We all have a need to be loved, respected and remembered. Now that we are no longer “the guy” we miss those words of affirmation, the interactions, the energy we got from our members. It is hard to sit back and watch these accolades being showered on a younger man of God, talented in different areas. The key question for the retiring pastor and congregation to find a solution to is: “How do the pastor and congregation replace what gifts and abilities the retiring pastor provided in such a way that it does not stunt the growth and development of the new shepherd?” It will require the ability to have honest conversations and willingness for the former pastor to move on if necessary. I know the retiring pastor wants to help, wants to be a blessing, wants to maintain the long relationships that have been forged over time, but staying could prevent the new shepherd from forming some of those same relationships the retiring pastor has grown to love and cherish.

This post is not designed to create hurt or push out a former pastor, but to bring awareness to the growing concern I see in congregations. Think of the situation this way. When you buy a house you don’t keep pictures up of the previous family that lived there. You don’t keep their traditions, celebrate their family’s birthdays, or even their choice of color patterns. You want to put your own unique touches on the house, make new family traditions and memories. When the house reaches the end of its life cycle it can tell a story of not just your family’s small moment in time there, but instead, paint a rich mosaic of several generations of families and celebrate a variety of traditions, births, deaths, disappointments, and mistakes, but ultimately point to the love that flowed through its walls. Should we expect any less from the Houses that God build? Shouldn’t they also reflect the many different traditions, shepherds, and congregants who had to figure out the ministry for that time and community, in order to uniquely proclaim God’s love to groups still outside of God’s grace? We are not building a legacy for ourselves, but a house for generations to come.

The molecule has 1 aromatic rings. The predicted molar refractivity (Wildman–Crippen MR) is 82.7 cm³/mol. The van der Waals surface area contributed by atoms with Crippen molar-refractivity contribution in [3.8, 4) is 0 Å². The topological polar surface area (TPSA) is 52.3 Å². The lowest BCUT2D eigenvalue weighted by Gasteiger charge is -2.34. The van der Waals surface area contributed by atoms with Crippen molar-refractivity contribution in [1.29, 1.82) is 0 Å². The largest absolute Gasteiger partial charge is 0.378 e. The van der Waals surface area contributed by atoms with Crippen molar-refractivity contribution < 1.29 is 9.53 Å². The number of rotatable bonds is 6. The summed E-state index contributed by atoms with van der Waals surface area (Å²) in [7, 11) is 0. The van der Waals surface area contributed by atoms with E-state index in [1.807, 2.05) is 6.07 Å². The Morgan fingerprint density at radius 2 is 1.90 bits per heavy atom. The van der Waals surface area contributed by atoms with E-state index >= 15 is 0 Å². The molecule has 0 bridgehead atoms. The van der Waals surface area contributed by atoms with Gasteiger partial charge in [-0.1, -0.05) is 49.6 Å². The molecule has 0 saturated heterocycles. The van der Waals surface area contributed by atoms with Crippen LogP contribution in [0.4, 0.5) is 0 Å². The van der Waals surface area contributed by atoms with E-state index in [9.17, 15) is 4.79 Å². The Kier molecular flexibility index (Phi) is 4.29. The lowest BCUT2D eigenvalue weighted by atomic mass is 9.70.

Legacy

Advertisements

21 thoughts on “How to Effectively Orchestrate a Pastoral Transition